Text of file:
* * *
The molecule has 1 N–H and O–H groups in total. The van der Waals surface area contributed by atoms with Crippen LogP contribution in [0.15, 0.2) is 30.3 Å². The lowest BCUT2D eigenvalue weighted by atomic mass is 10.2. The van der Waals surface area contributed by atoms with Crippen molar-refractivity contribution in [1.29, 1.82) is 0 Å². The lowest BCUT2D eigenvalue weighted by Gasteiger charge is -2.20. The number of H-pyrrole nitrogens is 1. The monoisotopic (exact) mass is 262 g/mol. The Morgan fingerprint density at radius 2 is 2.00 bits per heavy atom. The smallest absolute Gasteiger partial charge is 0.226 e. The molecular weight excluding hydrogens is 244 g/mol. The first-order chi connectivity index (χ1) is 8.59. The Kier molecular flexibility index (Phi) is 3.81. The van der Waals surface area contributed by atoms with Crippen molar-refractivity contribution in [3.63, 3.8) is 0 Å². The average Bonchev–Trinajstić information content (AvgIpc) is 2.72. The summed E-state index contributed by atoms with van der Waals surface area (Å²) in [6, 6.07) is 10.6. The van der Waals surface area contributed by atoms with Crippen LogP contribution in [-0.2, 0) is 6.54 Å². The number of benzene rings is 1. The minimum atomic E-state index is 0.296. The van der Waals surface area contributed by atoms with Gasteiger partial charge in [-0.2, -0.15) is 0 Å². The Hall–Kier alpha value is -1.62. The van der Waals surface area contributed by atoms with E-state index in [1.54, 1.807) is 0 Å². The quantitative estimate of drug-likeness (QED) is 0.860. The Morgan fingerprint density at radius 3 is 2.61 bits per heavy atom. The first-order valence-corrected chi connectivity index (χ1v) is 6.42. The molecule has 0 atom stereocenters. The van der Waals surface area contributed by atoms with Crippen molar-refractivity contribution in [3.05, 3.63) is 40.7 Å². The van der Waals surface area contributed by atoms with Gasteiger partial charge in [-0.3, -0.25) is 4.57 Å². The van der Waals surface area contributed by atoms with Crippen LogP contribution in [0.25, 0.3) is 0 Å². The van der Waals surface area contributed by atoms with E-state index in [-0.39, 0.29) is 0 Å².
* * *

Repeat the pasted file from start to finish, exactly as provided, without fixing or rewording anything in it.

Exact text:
The molecule has 1 N–H and O–H groups in total. The van der Waals surface area contributed by atoms with Crippen LogP contribution in [0.15, 0.2) is 30.3 Å². The lowest BCUT2D eigenvalue weighted by atomic mass is 10.2. The van der Waals surface area contributed by atoms with Crippen molar-refractivity contribution in [1.29, 1.82) is 0 Å². The lowest BCUT2D eigenvalue weighted by Gasteiger charge is -2.20. The number of H-pyrrole nitrogens is 1. The monoisotopic (exact) mass is 262 g/mol. The Morgan fingerprint density at radius 2 is 2.00 bits per heavy atom. The smallest absolute Gasteiger partial charge is 0.226 e. The molecular weight excluding hydrogens is 244 g/mol. The first-order chi connectivity index (χ1) is 8.59. The Kier molecular flexibility index (Phi) is 3.81. The van der Waals surface area contributed by atoms with Crippen molar-refractivity contribution in [3.63, 3.8) is 0 Å². The average Bonchev–Trinajstić information content (AvgIpc) is 2.72. The summed E-state index contributed by atoms with van der Waals surface area (Å²) in [6, 6.07) is 10.6. The van der Waals surface area contributed by atoms with Crippen LogP contribution in [-0.2, 0) is 6.54 Å². The number of benzene rings is 1. The minimum atomic E-state index is 0.296. The van der Waals surface area contributed by atoms with Gasteiger partial charge in [-0.2, -0.15) is 0 Å². The Hall–Kier alpha value is -1.62. The van der Waals surface area contributed by atoms with E-state index in [1.54, 1.807) is 0 Å². The quantitative estimate of drug-likeness (QED) is 0.860. The Morgan fingerprint density at radius 3 is 2.61 bits per heavy atom. The first-order valence-corrected chi connectivity index (χ1v) is 6.42. The molecule has 0 atom stereocenters. The van der Waals surface area contributed by atoms with Crippen molar-refractivity contribution in [3.05, 3.63) is 40.7 Å². The van der Waals surface area contributed by atoms with Gasteiger partial charge in [-0.3, -0.25) is 4.57 Å². The van der Waals surface area contributed by atoms with Crippen LogP contribution in [0.25, 0.3) is 0 Å². The van der Waals surface area contributed by atoms with E-state index in [-0.39, 0.29) is 0 Å².